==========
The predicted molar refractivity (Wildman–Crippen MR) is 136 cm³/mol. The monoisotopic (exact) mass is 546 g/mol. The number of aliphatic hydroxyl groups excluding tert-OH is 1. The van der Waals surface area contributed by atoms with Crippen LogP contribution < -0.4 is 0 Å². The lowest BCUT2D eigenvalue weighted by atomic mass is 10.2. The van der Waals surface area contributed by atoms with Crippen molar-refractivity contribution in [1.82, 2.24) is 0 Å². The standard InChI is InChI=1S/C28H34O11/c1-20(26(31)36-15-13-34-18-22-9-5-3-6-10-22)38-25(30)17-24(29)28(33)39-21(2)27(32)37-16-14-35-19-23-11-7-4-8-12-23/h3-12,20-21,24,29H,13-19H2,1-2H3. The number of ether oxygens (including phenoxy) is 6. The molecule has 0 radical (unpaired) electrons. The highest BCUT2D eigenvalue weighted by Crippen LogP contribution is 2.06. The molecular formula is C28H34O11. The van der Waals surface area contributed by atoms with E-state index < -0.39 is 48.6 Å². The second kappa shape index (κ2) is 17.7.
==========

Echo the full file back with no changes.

The predicted molar refractivity (Wildman–Crippen MR) is 136 cm³/mol. The monoisotopic (exact) mass is 546 g/mol. The number of aliphatic hydroxyl groups excluding tert-OH is 1. The van der Waals surface area contributed by atoms with Crippen LogP contribution < -0.4 is 0 Å². The lowest BCUT2D eigenvalue weighted by atomic mass is 10.2. The van der Waals surface area contributed by atoms with Crippen molar-refractivity contribution in [1.82, 2.24) is 0 Å². The standard InChI is InChI=1S/C28H34O11/c1-20(26(31)36-15-13-34-18-22-9-5-3-6-10-22)38-25(30)17-24(29)28(33)39-21(2)27(32)37-16-14-35-19-23-11-7-4-8-12-23/h3-12,20-21,24,29H,13-19H2,1-2H3. The number of ether oxygens (including phenoxy) is 6. The molecule has 0 radical (unpaired) electrons. The highest BCUT2D eigenvalue weighted by Crippen LogP contribution is 2.06. The molecular formula is C28H34O11. The van der Waals surface area contributed by atoms with E-state index < -0.39 is 48.6 Å². The second kappa shape index (κ2) is 17.7.